Assessment task advice 7–10

Advice on designing assessment tasks 7–10 that are supportive and challenging for all students.

Assessment is a powerful tool to measure student learning and plan for the next stages in the learning process. When designing an assessment notification:

  • Consider the skills, knowledge and understanding students need to complete the task. Identify where there are opportunities for students to refine these in the learning sequences associated with the assessment task.
  • Ensure the language and readability of the task present an appropriate challenge for the students completing the task. Direct, plain English will allow the greatest number of students to access and complete the task independently.
  • Marking guidelines should directly reflect the success criteria and syllabus outcomes of the task. They should align with appropriate levels of achievement for the stage of learning.
  • Keep active verbs like ‘do’, ‘say’, ‘make’, or ‘create’ in mind for the marking guidelines. This will help to avoid subjective language.[1]

Assessment as a learning opportunity

Assessment helps students to understand where they are in their learning, where they are going, and how they are going to get there. [2] Effective feedback helps students to engage with the next steps in learning.

Clear marking guidelines can support effective self-assessment. This assists students to become owners of their own learning. Students can then build their capacity for individual goal setting, which includes students asking questions such as ‘What do I need to improve?’ and ‘What is my next step?’ (CESE Growth goals setting – what works best in practice).

Greater learning gains may be made when teachers provide explicit descriptive feedback to students in a timely manner. This feedback supports students in forming their learning goals as well as helping the teacher to plan for the next iteration of the teaching and learning cycle.

Inclusive and differentiated assessment

As with the advice provided on inclusion and differentiation 7–10, an inclusive approach to assessing considers the needs of all students.

Some strategies to manage cognitive load may be useful to consider when creating assessment opportunities for all students:

  • identify the cultural and language demands in the task
  • consider multiple options for students to demonstrate their learning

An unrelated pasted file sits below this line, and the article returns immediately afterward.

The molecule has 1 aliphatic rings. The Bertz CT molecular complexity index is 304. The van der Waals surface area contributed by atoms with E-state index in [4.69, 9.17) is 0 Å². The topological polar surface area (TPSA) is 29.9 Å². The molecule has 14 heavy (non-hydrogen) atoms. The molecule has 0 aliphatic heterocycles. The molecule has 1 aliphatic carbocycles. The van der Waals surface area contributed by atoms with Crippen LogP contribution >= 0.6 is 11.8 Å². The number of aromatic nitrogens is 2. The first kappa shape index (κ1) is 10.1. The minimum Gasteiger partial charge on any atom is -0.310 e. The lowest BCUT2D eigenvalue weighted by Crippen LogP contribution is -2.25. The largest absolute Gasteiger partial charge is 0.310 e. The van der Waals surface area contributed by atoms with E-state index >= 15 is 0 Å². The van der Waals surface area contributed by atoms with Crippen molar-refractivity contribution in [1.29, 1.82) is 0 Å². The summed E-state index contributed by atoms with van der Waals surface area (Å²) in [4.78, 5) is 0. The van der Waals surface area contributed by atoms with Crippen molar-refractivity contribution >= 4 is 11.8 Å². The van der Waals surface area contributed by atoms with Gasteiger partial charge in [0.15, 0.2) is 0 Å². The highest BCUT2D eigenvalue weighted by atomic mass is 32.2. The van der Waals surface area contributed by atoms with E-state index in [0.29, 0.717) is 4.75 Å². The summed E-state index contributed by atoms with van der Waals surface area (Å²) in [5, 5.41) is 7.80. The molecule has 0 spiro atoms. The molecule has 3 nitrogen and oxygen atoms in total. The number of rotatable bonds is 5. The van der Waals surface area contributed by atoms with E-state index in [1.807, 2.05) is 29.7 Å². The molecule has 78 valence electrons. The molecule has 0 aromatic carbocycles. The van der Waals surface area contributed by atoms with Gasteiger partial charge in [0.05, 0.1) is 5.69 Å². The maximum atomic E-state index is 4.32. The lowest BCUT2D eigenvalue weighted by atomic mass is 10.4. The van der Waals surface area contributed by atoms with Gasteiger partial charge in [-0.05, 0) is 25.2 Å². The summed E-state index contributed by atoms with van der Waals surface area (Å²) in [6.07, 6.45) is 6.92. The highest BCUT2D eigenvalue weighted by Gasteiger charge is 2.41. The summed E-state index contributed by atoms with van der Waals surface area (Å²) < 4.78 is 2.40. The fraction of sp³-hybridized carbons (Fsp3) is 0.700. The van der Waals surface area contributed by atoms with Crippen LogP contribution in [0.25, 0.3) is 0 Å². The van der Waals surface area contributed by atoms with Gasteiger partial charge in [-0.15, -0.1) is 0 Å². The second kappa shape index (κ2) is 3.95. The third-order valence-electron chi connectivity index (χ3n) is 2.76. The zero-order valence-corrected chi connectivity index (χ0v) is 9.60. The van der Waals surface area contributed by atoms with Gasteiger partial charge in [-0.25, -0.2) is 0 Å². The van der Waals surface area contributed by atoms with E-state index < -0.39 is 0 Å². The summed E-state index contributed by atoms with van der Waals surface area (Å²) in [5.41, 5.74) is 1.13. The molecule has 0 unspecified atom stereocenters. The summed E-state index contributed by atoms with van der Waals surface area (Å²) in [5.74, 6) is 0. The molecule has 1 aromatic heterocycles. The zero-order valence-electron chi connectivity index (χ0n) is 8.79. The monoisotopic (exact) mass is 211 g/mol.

• remove unnecessary words or images [3]
  • simplify any tricky words or provided explicit instruction for tier 2 or tier 3 subject-specific vocabulary
  • reduce the lexical density of the steps by using student-friendly language [4]
  • chunk large passages of reading or offer alternate ways of representing the information, such as a visual or flowcharts
  • make the task description a checklist with numbered steps [5]
  • consider the cognitive load of the task and look for opportunities to reduce unnecessary decision-making so that the task becomes more manageable for students. [6]

For further information on cognitive load see the CESE publication Cognitive load theory in practice.

Differentiated learning can be enabled by differentiating the assessment approach to content, process, and product. Providing reasonable adjustments of assessment for students with disability is a legal requirement under the Disability Standards for Education (2005). For students with a disability, adjustment in assessment tasks should be made through the Collaborative curriculum planning process.

For more information on differentiation, visit Differentiating learning and Differentiation. When using this resource, teachers can use a range of adjustments to ensure a personalised approach to student learning:

The HPGE differentiation adjustment tool and differentiation package can assist teachers to decide how to provide extension and additional challenges to support learning for high-potential and gifted (HPG) students. Some other common adjustments are available through the inclusive practice hub assessment and reporting.

[1] Griffin P (2018) Assessment for teaching, Cambridge University Press.

[2] Black P and Wiliam D (2009) Developing the theory of formative assessment, Educational Assessment Evaluation and Accountability, 21:5–31.

[3] Lovell O (2020) Sweller's cognitive load theory in action, John Catt Educational Woodbridge.

[4] Garralda Ortega A, Hon Man Cheung A and Yuen Shan Fong M (2022) Developing e-reading pedagogies informed by research, Journal of World Languages, 2–25.

[5] State of New South Wales (Department of Education) and CESE (Centre for Education Statistics and Evaluation) (2017). Cognitive load theory: Research that teachers really need to understand, State of New South Wales.

[6] Sweller J, Ayres P and Kalyuga S (2011) Cognitive load theory, Springer New York.


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